Child and Family Needs Profiles Among Cases Substantiated by Child Protection Services

Child and Family Needs Profiles Among Cases Substantiated by Child Protection Services

Child and Family Needs Profiles Among Cases Substantiated by Child Protection Services

Child and Family Needs Profiles Among Cases Substantiated by Child Protection Servicess

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Référence bibliographique [20789]

Child Abuse & Neglect, vol. 81, p. 366-379.

Fiche synthèse

1. Objectifs


Intentions :
«[T]his study aimed at a better understanding of the needs of children whose case has been substantiated by child protection services by identifying different family profiles.» (p. 374)

2. Méthode


Échantillon/Matériau :
«This study is based on the data collected during the 2014 cycle of the Quebec Incidence Study (QIS-2014) […], which aims to document cases reported to governmental instances for maltreatment or severe behavioral problems. [T]he QIS-2014 includes 50% of all the children that were reported to the child protection services in Québec, and for which the report led to an investigation. […] The final sample includes 4011 children meeting the [present study’s] criteria (52.6% boys, 8 years and 5 months old on average).» (p. 368)

Instruments :
Questionnaires

Type de traitement des données :
Analyse statistique

3. Résumé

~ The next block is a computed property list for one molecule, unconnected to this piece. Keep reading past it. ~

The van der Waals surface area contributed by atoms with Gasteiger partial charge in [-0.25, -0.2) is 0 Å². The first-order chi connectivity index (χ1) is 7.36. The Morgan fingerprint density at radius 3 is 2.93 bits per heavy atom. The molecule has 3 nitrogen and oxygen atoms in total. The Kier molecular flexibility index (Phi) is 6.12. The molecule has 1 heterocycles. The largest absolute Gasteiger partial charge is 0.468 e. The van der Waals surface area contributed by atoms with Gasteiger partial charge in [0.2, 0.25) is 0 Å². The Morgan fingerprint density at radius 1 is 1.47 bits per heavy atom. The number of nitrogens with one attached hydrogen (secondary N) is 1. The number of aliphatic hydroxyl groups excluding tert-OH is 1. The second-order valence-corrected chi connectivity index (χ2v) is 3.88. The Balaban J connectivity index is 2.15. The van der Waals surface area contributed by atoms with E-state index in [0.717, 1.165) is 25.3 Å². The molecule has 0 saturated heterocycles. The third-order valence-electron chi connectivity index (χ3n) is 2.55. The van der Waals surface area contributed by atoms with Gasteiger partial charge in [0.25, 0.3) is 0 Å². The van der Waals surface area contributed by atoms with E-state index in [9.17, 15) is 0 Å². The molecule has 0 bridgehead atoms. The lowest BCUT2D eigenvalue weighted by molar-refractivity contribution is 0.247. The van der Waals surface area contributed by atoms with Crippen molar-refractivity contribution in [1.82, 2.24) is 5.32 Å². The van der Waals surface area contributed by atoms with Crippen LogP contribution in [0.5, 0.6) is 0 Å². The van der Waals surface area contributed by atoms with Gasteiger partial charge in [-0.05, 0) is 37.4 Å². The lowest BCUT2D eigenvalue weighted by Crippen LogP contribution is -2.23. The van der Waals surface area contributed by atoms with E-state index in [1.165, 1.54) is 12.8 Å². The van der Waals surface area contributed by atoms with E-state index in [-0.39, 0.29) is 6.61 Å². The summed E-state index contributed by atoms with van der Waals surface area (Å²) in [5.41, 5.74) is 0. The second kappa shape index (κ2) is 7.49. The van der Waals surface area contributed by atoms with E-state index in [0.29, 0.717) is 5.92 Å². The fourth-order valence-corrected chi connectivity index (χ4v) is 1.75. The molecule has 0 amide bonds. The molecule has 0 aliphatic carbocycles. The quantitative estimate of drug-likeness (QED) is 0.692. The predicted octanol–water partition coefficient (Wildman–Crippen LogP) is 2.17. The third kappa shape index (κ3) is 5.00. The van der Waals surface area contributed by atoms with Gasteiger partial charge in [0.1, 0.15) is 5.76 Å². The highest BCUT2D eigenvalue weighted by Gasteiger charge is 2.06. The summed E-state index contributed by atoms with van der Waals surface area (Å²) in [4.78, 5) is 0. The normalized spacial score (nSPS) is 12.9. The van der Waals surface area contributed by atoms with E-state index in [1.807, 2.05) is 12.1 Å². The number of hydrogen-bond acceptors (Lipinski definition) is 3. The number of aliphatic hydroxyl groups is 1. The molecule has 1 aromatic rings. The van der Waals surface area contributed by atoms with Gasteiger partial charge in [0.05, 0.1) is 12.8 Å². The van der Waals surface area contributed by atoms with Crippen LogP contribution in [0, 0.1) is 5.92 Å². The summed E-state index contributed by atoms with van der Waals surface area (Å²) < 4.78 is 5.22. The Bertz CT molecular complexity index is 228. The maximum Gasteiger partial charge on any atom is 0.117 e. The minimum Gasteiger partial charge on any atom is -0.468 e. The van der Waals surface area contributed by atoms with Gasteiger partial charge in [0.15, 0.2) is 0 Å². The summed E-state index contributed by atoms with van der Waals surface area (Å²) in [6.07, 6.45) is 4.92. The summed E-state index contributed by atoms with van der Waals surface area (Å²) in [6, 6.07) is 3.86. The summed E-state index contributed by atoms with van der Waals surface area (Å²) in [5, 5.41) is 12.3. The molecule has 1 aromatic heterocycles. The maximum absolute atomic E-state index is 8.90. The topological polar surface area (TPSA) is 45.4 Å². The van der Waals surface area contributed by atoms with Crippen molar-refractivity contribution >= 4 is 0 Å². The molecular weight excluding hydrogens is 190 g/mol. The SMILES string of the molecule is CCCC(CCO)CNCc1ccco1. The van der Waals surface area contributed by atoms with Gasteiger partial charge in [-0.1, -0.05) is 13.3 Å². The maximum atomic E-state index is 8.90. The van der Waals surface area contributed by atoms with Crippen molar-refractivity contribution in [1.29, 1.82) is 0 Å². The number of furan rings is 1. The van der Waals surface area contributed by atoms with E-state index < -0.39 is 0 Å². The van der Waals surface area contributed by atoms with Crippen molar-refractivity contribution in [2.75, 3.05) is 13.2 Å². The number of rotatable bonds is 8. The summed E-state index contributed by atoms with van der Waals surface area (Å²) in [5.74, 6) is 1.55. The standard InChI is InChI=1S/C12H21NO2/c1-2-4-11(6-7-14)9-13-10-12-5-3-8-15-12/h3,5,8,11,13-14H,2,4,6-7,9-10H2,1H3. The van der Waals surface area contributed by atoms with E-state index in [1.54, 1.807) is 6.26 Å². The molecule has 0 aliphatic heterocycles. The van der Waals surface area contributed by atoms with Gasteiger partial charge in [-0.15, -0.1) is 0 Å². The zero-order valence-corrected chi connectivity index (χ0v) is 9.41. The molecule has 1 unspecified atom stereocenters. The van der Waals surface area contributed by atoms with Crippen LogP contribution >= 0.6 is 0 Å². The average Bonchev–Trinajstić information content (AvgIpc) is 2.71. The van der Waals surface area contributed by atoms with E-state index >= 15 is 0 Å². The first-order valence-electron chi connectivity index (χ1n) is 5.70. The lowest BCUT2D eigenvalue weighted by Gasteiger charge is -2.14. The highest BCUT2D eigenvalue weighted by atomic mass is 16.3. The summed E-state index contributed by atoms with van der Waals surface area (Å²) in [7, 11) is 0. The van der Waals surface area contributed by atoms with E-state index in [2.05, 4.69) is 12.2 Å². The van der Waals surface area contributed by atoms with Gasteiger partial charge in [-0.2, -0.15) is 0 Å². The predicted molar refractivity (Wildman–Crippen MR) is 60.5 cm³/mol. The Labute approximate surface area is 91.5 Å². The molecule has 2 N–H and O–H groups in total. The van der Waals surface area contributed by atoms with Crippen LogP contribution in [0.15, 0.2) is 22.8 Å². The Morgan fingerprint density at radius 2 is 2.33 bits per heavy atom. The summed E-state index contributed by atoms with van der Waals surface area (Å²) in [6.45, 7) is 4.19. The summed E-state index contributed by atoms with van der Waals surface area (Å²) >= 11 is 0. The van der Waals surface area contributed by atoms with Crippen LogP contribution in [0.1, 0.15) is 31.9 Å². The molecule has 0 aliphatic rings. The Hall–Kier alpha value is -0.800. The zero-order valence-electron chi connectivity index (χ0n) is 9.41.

«Profiles determined in the present study help better understand the differential needs of at-risk children and families. For instance, children and families in the first profile, called parental unavailability, would benefit from a family intervention directed at parental capacities and family climate. Further, parental practices training and alternatives to corporal punishment would be beneficiary for children and parents in the dysnormative profile. Systemic intervention targeting the child’s family and environment could help better meet the child’s needs in families from the child neglect profile, and child-specific interventions, aiming towards their specific difficulties, would be helpful for children and families in the child-specific difficulties profile. Finally, a more intensive systemic intervention would be helpful for children and families in the dysfunctional profile, as vulnerability is widespread and different forms of maltreatment co-occur. In a context where preventive and curative services tend to be integrated into a single service offer, this study supports the need of multisystemic interventions in order to cover various forms of risk. Instead of intervening only on the occurring problems, the integration of preventive approaches could help improve the families’ situation overall.» (p. 377)